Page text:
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Couple nights ago we had our monthly meeting. They've become bigger, but in my opinion they have a serious imbalance which has only gotten worse. That is, they are almost entirely about organizational matters. Things like how well we did last month, what we're doing next month, upcoming elections to the master Wikimedia Foundation, etc. Moderately boring to me (that's one reason why I'm not on the Board of Directors anymore) and not useful to the most important audience: newcomers. One newbie politely complained that the promised skill share didn't happen. He's right; it should happen. Others have either complained to me privately or told me of friends who attended one meeting, found it lacking in this regard, and did not return.
The monthly meeting is already too long for the comfort of some members. It is definitely as long as our current landlord will allow, so I do not propose to add an early or late extension. If the organization meeting is to be shortened, it shouldn't be for this reason. Instead, we should have a separate session. Possibly simultaneously in another, smaller room, but more likely a second monthly skill share directed mainly at newbies.
Far as I see, edit-athons are our main recruiting ground. Our host organizations publicize them by using a topical focus, which generally encourages people to attempt a new article, particularly a biography of the living. The least experienced thereby get the toughest job.
Those who found hope, pleasure and understanding from the experience can go to another session with a different topical focus, and sit through the same introductory lecture. That's pretty much a wasted, boring half hour, especially when they hear it a third time. We also tell them how to find all our events (also a less than perfect matter) but when they come to the monthly, they get nothing. Everyone is talking familiarly about matters they don't understand or have a reason to care about. The main thing they need is a chance to learn more of the technical and social aspects of editing. How to judge a good reference, how to weave articles together by links, how to dispute content without sparking explosions, things like that.
There wouldn't be the usual lecture with Five Pillars and Conflict of Interest and such, as long as the majority have already had it. If several have pretty nearly the same questions, then yes we do a long answer but not one requiring slides or other prep work. We could try publicizing a particular technical matter, such as article intros or pictures or Wikidata for some sessions or many, thus requiring a short lecture. Short, thus not taking much time from coaching and, well, sharing skills learned recently or long ago.
Not quite every month. March for example is always crammed; all hands on deck for edit-athons, and in the summer many of the experienced are out of town and others would rather do outdoor things. But, we should do something like this, several times a year and publicized (invited) at edit-athons. Jim.henderson (talk) 15:19, 20 April 2019 (UTC)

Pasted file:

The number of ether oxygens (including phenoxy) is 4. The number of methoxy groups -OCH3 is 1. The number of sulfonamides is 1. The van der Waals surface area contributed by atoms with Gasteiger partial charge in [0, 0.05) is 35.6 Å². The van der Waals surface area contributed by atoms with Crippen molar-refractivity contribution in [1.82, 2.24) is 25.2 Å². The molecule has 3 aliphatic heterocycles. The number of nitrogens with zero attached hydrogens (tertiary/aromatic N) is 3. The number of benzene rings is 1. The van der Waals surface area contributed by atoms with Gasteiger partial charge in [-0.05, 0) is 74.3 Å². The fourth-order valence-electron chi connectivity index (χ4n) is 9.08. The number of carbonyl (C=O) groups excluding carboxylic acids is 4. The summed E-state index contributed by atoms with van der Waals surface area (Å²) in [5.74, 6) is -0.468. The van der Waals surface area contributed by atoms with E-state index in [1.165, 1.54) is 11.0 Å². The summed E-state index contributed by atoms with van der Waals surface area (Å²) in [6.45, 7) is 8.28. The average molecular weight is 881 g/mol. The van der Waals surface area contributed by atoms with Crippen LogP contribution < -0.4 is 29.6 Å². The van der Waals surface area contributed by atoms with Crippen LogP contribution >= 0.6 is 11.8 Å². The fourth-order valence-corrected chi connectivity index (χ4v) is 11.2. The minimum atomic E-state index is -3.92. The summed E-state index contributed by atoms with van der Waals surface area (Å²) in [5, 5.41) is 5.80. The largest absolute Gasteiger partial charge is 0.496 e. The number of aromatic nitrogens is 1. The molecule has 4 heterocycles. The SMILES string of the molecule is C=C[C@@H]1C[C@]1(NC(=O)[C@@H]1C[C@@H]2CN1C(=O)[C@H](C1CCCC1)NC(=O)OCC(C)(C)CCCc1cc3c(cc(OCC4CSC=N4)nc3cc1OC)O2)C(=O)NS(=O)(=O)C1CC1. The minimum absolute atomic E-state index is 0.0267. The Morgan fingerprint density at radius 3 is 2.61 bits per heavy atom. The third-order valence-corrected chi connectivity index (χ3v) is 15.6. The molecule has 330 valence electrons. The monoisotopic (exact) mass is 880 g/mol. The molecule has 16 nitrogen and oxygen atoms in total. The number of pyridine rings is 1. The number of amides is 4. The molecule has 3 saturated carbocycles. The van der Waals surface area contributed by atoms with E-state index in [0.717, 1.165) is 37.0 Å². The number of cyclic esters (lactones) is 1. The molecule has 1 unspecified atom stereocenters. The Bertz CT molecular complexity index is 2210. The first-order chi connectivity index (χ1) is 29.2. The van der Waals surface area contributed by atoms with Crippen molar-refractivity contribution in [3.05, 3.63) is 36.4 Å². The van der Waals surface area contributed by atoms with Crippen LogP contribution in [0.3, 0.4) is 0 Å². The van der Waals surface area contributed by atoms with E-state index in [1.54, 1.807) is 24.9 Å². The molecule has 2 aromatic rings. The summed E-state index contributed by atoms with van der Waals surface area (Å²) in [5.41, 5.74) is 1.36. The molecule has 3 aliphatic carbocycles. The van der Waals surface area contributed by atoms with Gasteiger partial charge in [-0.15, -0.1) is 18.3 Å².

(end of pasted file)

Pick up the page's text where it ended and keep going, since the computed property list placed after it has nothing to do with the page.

- @Jim.henderson: I would be in favor of more thoughtful agenda planning that determined in advance how much time goes to administration versus discussing content editing. I was at the May meeting and the schedule was tight and included a presentation from the Interference Archive, who regularly host Wikipedia events. I thought that was new and different and enjoyed it.
- I agree that people are not attracted to Wikipedia because of the administration - they want to share information. Blue Rasberry (talk) 10:28, 15 June 2019 (UTC)
This past meeting was much improved. Presentations were informative and, more important, half an hour remained for chitchat, much of it highly useful. Being completely unstructured it wasn't what I had in mind but it worked at least as well as my idea would have. Jim.henderson (talk) 19:40, 23 June 2019 (UTC)
Request for comment - NYC subways
Adding an Edit-a-thon page
Hello, I created an event page in my sandbox for the Frick Art Reference Library edit-a-thon this August. I have no idea how to move it off there on onto the Meetup/NYC pages. Any advice on how to do this would be appreciated. Hafabe (talk) 00:30, 21 June 2019 (UTC)
Events can be posted on the new Wikimedia Space
Would you all like to post your events in the new Wikimedia Space as well? https://discuss-space.wmflabs.org/c/events/l/calendar shows the current list, and it will display on a map, too. Whatamidoing (WMF) (talk) 18:20, 3 July 2019 (UTC)
- @Whatamidoing (WMF): You are asking for a significant labor commitment when there is already years of Wikimedia Movement-wide labor scarcity to do orthodox event marketing. Typical Wikimedia affiliates have challenges posting their events in email, which is easiest, then choose meetup.com, twitter, facebook, and conventional channels next. Wikimedia Space seems like the option to consider after all those are in order first. Is there some reason to consider it further? Blue Rasberry (talk) 19:07, 3 July 2019 (UTC)
- In the future, I think that it may be possible to take content from the Wikimedia Space and send it out semi-automagically to some other spaces (e.g., post it on wiki or to a Facebook page).
- Having a central place (whatever that central place is) would be helpful to people who are trying to find out when and where events are happening. Whatamidoing (WMF) (talk) 22:34, 8 July 2019 (UTC)
- @Whatamidoing (WMF): I am definitely in support of the IFTTT-type solution to post events in one place then see them cross posted elsewhere. This has been a regular topic of discussion in many Wikimedia communities. When the technology is there, even to cross post to just one platform, then I anticipate adoption. Blue Rasberry (talk) 18:02, 17 July 2019 (UTC)